Grace in the cracks.

Last year, I attended the ordination of a friend.  In our church, ordination comes after a long process of discernment, evaluation, and three years of seminary and field work. Many, if not most, Episcopal priests have had other careers before entering seminary. 

The sermon at the ordination was given by a priest from North Carolina. One of the things she said has stayed with me.  Speaking about what makes a priest effective, she said that — more than homiletic skills or teaching ability or a knack for crafting excellent prayers —  it’s the recognition of the futility of perfection that makes a priest most effective.

Imperfection, she said, is the prerequisite to grace. After all, light only gets in through the cracks.  

This is not an original thought, of course. But it got me thinking about the brokenness we all work so hard to conceal, and the freedom that comes with letting go of the expectation that we’re ever going to get anywhere close to perfection.

As close to perfection as it is possible for a mere mortal to be: the Man, the Legend, Robert Duvall.

Last year, around the time of that ordination, a friend sent me a text about something inconsequential. At the end of it, she wrote, This comes at the end of a week of feeling generally inadequate.  

I was taken aback by this admission, not because I think my friend believes she’s perfect; on the contrary, she is one of the most down-to-Earth people I know, which is one of the things I like most about her. Rather, I was taken aback because, in my mind, she is Superwoman: always smiling, always juggling a million responsibilities, universally loved and admired. It never crossed my mind that she would ever feel inadequate in any way!

The funny thing is, though, her admission made me love and respect her even more.  It was as if she’d made a bit more room for me, and for our friendship, by pointing out that little crack in her life, that little bit of herself that wasn’t perfect.

There was a TED talk a few years ago that got a lot of traction after it went viral. Oprah brought the woman who gave it onto her show, and into the pages of her magazine. You’ve probably heard of it.  

The talk was called The Power of Vulnerability by Brene Brown.

Brown explains her research by saying, “I started with connection. Because, by the time you’re a social worker for 10 years, what you realize is that connection is why we’re here. It’s what gives purpose and meaning to our lives. This is what it’s all about. It doesn’t matter whether you talk to people who work in social justice and mental health and abuse and neglect, what we know is that connection, the ability to feel connected, is — neurobiologically that’s how we’re wired — it’s why we’re here.”


Brown further explains that her research showed that “[t]here was only one variable that separated the people who have a strong sense of love and belonging and the people who really struggle for it. And that was, the people who have a strong sense of love and belonging believe they’re worthy of love and belonging.”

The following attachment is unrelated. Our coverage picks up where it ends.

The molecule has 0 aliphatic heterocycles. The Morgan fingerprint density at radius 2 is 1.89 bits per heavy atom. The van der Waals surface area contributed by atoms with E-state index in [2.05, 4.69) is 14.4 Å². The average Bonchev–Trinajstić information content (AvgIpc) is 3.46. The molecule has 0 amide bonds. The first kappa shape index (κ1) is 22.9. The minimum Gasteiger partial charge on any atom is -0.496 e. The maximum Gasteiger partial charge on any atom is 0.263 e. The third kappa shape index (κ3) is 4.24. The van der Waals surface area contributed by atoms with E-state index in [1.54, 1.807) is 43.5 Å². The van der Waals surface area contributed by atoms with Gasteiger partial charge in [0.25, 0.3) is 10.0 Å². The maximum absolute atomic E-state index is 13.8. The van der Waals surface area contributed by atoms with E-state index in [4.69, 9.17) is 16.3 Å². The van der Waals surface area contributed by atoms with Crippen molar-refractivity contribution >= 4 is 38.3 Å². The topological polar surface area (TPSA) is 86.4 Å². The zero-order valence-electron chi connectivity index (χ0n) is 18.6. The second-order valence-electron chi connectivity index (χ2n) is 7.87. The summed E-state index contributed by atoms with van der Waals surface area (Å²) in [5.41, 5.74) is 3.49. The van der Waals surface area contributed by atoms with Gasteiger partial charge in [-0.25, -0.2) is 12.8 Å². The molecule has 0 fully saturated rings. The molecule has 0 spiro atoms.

That sounds simple, right? Just believe you’re worthy of love and belonging, and connection — and happiness — will follow! 

But it’s not that easy, because fear and shame get in the way. 


“Shame is really easily understood as the fear of disconnection: Is there something about me that, if other people know it or see it, that I won’t be worthy of connection?” Brown says. This is a problem, because “[i]n order for connection to happen, we have to allow ourselves to be seen, really seen.”

So how did the connected people — those happy, fulfilled, loved people — get that way? How did they get past the fear and shame we all carry?

This is they key.

Brown says that the people who are happiest:

“fully embraced vulnerability. They believed that what made them vulnerable made them beautiful. They didn’t talk about vulnerability being comfortable, nor did they really talk about it being excruciating… They just talked about it being necessary. They talked about the willingness to say, “I love you” first, the willingness to do something where there are no guarantees, the willingness to breathe through waiting for the doctor to call after your mammogram. They’re willing to invest in a relationship that may or may not work out. They thought this was fundamental.”


But this is difficult, and it’s uncomfortable, and it’s why we all let fear rule!  We don’t take risks, we don’t put ourselves out there, we don’t take the leaps of faith that could lead to greatness — because we are afraid.

But if we weren’t afraid, what would we do?  What changes would we make in our lives? What challenges would we take on?  What rewards would we reap? 

Imagine how brightly we would shine, if we replaced fear and shame with joy and love? Imagine who we could be, if we weren’t ruled by fear…and what we might gain, if we let go of the fear of loss?

I think that’s exactly what the priest from North Carolina meant, in her sermon.  

Grace — the favor of God that we’ve been given, undeserved and unearned — comes through in the moments we are less than perfect.  Grace comes to us in our weakness, our brokenness, our vulnerability.